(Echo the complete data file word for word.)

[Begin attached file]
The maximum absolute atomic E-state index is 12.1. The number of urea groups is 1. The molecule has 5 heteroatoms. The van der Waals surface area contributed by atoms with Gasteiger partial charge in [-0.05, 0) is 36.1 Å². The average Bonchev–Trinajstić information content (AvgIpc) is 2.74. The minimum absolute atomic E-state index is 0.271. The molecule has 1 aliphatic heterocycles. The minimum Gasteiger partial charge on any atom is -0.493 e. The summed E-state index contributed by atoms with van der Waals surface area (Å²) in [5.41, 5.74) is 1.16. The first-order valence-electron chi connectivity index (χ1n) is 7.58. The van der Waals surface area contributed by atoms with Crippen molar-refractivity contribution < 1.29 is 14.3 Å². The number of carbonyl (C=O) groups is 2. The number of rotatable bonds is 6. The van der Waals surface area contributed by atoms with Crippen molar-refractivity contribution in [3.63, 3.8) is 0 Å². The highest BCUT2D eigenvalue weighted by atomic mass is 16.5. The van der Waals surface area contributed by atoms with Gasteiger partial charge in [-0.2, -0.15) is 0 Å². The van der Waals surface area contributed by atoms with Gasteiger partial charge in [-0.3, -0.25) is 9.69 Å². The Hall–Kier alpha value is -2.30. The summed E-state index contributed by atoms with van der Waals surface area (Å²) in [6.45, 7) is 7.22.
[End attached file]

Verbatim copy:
The maximum absolute atomic E-state index is 12.1. The number of urea groups is 1. The molecule has 5 heteroatoms. The van der Waals surface area contributed by atoms with Gasteiger partial charge in [-0.05, 0) is 36.1 Å². The average Bonchev–Trinajstić information content (AvgIpc) is 2.74. The minimum absolute atomic E-state index is 0.271. The molecule has 1 aliphatic heterocycles. The minimum Gasteiger partial charge on any atom is -0.493 e. The summed E-state index contributed by atoms with van der Waals surface area (Å²) in [5.41, 5.74) is 1.16. The first-order valence-electron chi connectivity index (χ1n) is 7.58. The van der Waals surface area contributed by atoms with Crippen molar-refractivity contribution < 1.29 is 14.3 Å². The number of carbonyl (C=O) groups is 2. The number of rotatable bonds is 6. The van der Waals surface area contributed by atoms with Crippen molar-refractivity contribution in [3.63, 3.8) is 0 Å². The highest BCUT2D eigenvalue weighted by atomic mass is 16.5. The van der Waals surface area contributed by atoms with Gasteiger partial charge in [-0.2, -0.15) is 0 Å². The van der Waals surface area contributed by atoms with Gasteiger partial charge in [-0.3, -0.25) is 9.69 Å². The Hall–Kier alpha value is -2.30. The summed E-state index contributed by atoms with van der Waals surface area (Å²) in [6.45, 7) is 7.22.